New Zealand Schools: Ngā Kura o Aotearoa (2006)

Publication Details

This report of the Minister of Education on the compulsory schools sector in New Zealand pertains to 2006 (also known as the Schools Sector Report).

Author(s): Data Management and Analysis Division, Ministry of Education.

Date Published: September 2007

Key Findings


Ensuring that all students achieve their potential is the key goal for everyone involved in education. This report reviews the progress made towards that goal by New Zealand schools during 2006. It shows that significant gains have been made and that our education system compares very well internationally. New Zealand students consistently perform as well as or better than students in comparable countries.

While we have a world class education system, more work is needed to ensure that all students have the opportunity to reach their potential, that our teachers are well supported and that professional leadership is encouraged and developed.

Student Achievement

International studies show that New Zealand students continue to perform well when compared with students in other countries. However, there is a group of students who continue to underachieve compared with their peers. Focused initiatives in the areas of literacy and numeracy are making a difference to the achievement of these students.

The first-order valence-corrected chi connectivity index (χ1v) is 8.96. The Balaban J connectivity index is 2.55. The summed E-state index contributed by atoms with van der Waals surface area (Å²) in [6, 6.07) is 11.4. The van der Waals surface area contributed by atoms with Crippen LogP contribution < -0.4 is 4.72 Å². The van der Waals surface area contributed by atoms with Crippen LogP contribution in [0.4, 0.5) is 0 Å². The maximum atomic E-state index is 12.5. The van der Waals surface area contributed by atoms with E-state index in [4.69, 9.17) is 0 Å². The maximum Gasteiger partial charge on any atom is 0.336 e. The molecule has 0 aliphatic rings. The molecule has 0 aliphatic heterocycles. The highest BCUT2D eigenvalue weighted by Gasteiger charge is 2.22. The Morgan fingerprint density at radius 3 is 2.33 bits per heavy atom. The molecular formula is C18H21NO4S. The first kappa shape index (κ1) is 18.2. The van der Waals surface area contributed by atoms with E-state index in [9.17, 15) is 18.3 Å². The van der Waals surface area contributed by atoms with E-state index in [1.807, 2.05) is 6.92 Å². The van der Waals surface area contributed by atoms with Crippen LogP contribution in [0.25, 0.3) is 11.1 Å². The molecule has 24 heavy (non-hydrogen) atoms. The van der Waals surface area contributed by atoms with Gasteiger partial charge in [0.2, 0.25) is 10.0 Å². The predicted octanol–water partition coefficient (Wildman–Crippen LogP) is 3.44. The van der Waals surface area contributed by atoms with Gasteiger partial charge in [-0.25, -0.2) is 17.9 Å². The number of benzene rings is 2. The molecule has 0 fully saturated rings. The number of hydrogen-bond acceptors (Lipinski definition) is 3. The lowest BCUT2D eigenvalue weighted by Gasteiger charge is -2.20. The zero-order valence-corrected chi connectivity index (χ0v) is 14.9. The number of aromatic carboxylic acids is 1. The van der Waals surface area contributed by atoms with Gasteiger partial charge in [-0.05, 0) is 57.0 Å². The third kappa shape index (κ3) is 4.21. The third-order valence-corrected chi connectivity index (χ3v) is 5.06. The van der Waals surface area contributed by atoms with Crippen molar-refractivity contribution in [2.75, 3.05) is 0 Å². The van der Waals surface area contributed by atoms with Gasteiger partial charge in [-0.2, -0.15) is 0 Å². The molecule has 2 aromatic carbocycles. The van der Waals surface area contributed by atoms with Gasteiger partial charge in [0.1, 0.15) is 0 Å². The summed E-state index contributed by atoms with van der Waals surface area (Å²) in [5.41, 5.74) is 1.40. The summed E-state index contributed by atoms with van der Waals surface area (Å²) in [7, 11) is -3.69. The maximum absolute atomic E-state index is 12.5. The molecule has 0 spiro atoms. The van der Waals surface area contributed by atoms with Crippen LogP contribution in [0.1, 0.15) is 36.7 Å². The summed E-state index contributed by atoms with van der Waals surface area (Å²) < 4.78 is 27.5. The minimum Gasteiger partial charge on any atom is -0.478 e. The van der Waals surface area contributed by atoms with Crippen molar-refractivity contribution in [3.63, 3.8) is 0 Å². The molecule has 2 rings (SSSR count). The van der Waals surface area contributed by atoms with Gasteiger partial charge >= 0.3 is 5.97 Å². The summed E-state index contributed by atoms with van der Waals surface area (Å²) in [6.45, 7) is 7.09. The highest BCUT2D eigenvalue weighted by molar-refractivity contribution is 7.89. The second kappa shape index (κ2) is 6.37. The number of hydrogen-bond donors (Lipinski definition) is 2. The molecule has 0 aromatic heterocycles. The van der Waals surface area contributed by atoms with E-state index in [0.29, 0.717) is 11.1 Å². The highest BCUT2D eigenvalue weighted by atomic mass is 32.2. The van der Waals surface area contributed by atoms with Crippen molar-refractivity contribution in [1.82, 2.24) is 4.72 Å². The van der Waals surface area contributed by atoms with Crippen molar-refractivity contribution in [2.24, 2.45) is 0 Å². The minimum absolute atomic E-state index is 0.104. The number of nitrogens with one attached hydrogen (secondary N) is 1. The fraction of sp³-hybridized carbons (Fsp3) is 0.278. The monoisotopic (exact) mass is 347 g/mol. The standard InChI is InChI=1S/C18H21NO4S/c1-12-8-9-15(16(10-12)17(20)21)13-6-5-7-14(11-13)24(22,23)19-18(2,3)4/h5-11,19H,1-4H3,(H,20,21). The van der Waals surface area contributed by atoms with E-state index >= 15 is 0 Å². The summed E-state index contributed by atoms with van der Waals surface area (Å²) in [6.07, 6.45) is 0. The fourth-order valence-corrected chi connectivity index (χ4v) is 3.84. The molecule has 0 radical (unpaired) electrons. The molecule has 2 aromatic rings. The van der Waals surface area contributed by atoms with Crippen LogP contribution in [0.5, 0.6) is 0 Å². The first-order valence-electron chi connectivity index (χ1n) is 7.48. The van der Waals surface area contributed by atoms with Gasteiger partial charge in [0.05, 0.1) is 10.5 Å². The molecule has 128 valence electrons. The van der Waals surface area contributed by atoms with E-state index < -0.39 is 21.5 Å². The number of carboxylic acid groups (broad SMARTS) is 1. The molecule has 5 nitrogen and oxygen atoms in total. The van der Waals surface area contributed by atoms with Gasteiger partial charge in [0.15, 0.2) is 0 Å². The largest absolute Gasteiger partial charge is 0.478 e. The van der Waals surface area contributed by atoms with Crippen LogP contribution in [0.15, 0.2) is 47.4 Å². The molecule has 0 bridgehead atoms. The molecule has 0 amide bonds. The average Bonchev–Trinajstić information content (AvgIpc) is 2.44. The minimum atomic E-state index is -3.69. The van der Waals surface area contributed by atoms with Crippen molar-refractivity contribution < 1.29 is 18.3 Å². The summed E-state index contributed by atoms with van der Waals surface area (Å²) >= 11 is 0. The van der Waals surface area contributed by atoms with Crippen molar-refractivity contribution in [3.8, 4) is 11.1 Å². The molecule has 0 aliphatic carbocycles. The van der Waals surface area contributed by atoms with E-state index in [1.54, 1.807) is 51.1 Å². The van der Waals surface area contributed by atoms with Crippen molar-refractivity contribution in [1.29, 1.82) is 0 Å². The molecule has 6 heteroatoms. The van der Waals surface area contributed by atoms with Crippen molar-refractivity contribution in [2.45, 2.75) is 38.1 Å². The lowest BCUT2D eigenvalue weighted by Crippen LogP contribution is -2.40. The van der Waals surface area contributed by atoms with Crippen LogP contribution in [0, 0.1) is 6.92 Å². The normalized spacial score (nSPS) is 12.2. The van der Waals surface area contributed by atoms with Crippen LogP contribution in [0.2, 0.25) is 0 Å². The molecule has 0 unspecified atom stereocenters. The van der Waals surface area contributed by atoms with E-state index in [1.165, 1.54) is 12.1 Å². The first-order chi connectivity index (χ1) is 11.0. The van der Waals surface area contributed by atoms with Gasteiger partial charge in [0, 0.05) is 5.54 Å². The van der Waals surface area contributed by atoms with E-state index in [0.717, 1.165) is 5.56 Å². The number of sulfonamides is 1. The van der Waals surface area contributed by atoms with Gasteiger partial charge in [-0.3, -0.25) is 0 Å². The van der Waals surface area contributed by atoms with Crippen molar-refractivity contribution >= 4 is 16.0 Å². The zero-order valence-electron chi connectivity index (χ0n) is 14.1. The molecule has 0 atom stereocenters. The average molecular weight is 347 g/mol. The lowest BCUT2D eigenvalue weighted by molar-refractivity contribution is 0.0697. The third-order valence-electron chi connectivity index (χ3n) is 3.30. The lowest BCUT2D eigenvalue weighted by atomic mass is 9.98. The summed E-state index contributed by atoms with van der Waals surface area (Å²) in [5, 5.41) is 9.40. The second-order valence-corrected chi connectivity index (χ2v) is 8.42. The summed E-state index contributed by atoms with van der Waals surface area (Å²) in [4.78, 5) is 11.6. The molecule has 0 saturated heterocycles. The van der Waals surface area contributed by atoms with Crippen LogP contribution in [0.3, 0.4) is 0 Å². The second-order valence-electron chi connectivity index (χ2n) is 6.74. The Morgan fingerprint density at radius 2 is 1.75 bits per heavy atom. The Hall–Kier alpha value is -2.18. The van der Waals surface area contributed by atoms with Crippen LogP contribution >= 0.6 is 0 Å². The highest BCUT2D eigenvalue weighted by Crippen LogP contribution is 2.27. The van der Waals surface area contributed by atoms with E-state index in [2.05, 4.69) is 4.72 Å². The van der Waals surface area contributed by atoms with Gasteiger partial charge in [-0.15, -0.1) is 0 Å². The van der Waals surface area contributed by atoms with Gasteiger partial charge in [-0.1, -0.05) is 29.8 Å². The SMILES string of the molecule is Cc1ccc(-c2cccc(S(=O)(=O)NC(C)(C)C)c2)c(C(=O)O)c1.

Year 5–8 students at schools in the Literacy Professional Development Project are achieving at higher than the national average. The biggest shifts are for students in the lowest 20 percent of achievers. Year 9 and 10 students (both Māori and non-Māori) at the schools involved in Te Kōtahitanga are further ahead in literacy than would have been expected.

In 2006, progress was made in almost all areas of numeracy achievement by students at the schools in the Numeracy Development Projects.

International comparisons show that New Zealand students are well placed to meet the challenges they face on leaving school. The overall picture for 2006 school leavers shows that levels of achievement are continuing to increase.

After close to 20 years of little improvement, the proportion of students leaving school with little or no formal attainment has dropped over the past five years from 18 percent to 11 percent following the introduction of the National Certificate of Educational Achievement. However, 22 percent of Māori still leave school with little or no formal attainment.

More school leavers now leave school with University Entrance or a Level 3 qualification. In 2006, 36 percent of school leavers achieved to at least a University Entrance standard.